Office Depot ODP
April 22, 2019 - 2:12pm EST by
maybeman
2019 2020
Price: 2.40 EPS 0 0
Shares Out. (in M): 541 P/E 0 0
Market Cap (in $M): 1,300 P/FCF 0 0
Net Debt (in $M): 185 EBIT 0 0
TEV ($): 0 TEV/EBIT 0 0

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  • Retail

Description

 

What is Office Depot?

A quickly melting ice cube? A pre-digital brick-and-mortar relic from a bygone era when toner and paper were consumed by businesses? A business services provider slowly repurposing +1,300 retail locations in an omni-channel world? A supply chain and logistics powerhouse with a trusted brand name serving 10 million business customers?

To appraise the worth of Office Depot’s net assets and cashflows, it helps to define the nature of the business. Arguably, Staples, Inc. was the closest comparable, which was purchased by Sycamore Partners last year for ~5.3x TEV / EBITDA on a consolidated basis. Sycamore viewed the collection of businesses as i) a flailing brick-and-mortar retailer; ii) a healthy B2B distribution business; and iii) a Canadian operation that was profitable as a standalone.

Office Depot likes to argue that they are fundamentally different from Staples. Whereas Staples has split into three separate businesses, Office Depot feels they can do more with an integrated approach. Both companies acknowledge that much of their value comes from the supply chain and distribution business.

So what kind of business(es) are encompassed in Office Depot? What could the enterprise be worth when viewed through various lenses?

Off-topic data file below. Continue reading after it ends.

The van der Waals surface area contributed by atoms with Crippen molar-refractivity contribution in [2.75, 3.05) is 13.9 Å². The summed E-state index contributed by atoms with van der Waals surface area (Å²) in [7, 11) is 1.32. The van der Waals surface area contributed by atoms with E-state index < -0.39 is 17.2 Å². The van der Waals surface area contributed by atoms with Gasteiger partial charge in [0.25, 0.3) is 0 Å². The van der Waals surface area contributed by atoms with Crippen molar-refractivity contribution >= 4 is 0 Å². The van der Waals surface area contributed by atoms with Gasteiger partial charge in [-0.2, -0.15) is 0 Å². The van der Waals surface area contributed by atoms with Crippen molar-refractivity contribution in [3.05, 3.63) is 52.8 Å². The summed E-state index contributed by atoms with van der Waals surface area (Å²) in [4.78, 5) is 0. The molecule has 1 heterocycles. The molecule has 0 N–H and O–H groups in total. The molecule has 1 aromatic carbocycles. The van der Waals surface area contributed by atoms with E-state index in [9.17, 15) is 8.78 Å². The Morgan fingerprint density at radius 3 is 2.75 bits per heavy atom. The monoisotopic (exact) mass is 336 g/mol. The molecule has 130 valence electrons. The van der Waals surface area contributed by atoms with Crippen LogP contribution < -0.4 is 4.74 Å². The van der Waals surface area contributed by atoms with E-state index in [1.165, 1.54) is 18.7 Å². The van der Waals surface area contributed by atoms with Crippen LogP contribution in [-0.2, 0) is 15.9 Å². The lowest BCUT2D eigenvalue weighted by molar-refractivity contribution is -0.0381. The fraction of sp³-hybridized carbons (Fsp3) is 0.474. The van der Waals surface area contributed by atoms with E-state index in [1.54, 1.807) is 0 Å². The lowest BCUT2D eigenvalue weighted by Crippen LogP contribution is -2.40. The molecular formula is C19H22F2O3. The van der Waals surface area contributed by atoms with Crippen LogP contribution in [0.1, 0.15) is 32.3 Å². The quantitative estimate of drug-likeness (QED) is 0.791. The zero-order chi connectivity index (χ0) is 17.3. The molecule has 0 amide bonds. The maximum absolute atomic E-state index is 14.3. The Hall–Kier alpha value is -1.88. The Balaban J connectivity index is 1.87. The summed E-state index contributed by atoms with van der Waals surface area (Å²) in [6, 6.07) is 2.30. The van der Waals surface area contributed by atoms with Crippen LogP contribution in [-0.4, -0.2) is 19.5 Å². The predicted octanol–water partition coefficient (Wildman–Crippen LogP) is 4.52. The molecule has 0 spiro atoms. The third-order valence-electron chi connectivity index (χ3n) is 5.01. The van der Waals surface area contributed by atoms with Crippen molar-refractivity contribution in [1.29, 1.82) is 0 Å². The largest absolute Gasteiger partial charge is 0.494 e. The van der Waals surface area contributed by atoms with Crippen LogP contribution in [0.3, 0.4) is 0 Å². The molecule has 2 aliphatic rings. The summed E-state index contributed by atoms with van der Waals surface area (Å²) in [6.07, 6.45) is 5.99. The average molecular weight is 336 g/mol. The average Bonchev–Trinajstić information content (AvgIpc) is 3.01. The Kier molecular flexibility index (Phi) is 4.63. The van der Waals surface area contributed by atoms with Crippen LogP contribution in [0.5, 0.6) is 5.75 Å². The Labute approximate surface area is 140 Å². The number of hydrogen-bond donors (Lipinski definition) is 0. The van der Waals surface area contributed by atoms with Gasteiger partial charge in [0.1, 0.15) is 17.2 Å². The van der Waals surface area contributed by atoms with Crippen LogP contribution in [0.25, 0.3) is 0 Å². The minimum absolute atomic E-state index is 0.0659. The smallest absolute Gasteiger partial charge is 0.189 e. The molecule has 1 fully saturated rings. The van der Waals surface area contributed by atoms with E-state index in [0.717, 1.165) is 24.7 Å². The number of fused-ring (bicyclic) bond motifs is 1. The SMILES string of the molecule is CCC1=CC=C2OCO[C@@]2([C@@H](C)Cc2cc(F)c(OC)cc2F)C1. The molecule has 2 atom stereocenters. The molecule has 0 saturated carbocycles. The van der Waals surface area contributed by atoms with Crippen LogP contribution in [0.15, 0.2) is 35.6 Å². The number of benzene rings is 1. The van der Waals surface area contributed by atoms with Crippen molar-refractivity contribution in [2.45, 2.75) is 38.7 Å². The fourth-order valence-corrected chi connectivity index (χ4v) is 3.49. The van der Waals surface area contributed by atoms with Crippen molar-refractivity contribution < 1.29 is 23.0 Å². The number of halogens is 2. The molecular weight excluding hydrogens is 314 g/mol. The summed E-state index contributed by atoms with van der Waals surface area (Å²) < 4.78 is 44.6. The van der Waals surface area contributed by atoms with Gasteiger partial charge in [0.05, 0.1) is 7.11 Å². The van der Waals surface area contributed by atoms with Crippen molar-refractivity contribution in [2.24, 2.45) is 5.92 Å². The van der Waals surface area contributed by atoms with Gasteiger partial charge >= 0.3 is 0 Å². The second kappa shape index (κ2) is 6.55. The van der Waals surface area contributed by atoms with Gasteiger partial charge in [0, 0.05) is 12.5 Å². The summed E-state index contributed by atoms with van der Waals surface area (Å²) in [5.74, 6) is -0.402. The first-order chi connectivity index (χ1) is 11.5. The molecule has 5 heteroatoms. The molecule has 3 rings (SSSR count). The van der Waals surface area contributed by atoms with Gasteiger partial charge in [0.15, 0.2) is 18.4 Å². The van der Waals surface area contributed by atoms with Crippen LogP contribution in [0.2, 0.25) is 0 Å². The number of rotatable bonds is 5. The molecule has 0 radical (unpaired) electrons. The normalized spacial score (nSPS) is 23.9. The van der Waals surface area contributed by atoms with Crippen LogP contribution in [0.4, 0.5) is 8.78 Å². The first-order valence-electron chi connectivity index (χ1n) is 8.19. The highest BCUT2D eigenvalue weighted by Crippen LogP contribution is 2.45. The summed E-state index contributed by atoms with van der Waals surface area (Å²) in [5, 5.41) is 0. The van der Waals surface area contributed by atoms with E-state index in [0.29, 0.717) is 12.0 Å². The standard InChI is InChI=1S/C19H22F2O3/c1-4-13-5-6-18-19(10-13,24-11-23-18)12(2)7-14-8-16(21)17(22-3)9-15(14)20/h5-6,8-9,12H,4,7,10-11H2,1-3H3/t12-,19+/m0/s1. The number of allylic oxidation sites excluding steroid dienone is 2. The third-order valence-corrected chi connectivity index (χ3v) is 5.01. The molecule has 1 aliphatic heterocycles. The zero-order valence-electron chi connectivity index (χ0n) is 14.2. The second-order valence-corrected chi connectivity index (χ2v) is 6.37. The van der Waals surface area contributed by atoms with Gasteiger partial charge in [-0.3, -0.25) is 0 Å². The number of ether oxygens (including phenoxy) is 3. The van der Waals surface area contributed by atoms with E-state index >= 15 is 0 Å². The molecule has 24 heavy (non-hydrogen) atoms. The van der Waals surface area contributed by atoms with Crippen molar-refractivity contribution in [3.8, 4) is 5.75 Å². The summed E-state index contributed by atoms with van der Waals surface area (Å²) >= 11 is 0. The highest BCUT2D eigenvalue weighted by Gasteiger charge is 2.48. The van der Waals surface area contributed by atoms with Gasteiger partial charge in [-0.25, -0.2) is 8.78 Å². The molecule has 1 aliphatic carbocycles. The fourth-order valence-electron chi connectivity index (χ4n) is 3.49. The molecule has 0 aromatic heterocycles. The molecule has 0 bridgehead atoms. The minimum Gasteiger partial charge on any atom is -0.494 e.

1)    Market view: a quickly melting brick-and-mortar ice cube about to be demolished by Amazon

Office depot has 541 million shares outstanding. At the current $2.40 share price, the equity is valued at $1,300 million. Based on the last official guidance (Q4’18 on Feb 27th and reiterated at BAML Conference on March 12th), Office Depot was expected to generate $350m of FCE (+25% yield).

On an unlevered basis, consider that Office Depot has ~$185 million net financial debt. Financial screens and some market participants incorrectly pick-up the Timber Notes without the offsetting asset. However, there is a tax liability on maturity of those notes as well as some pension liabilities. Altogether, Office Depot has up to ~$385m of net financial liabilities, so the Total Enterprise Value is up to $1,685 million. Based on the last official guidance for adjusted EBITDA of $575m, Office Depot trades at 2.9x.

But they warned for Q1’19 and will be updating FY2019 guidance!? True. Although some issues might be transitory and there may be further cost cuts, let’s shave the guidance of a month prior to $300m FCFE (23% yield) and $500m EBITDA (3.4x). It doesn’t materially change the market perception.

 

2)    PE-sponsor / Office Depot management view: a growing B2B distribution business that’s worth +7.0x. 

Much like Staples, Office Depot derives +50% of profits from its B2B division. Also, just like Staples, the capex ÷ EBITDA in that division is ~13%, supporting a reasonable multiple on stable economic earnings. As per page 62 of the Staples proxy statement, comparable company multiples range from 7.1x – 18.1x (and that was with a 35% tax rate). Assuming the absolute bottom of the range (7.0x), and B2B EBITDA of $320m equals an implied enterprise value of $2,240 million.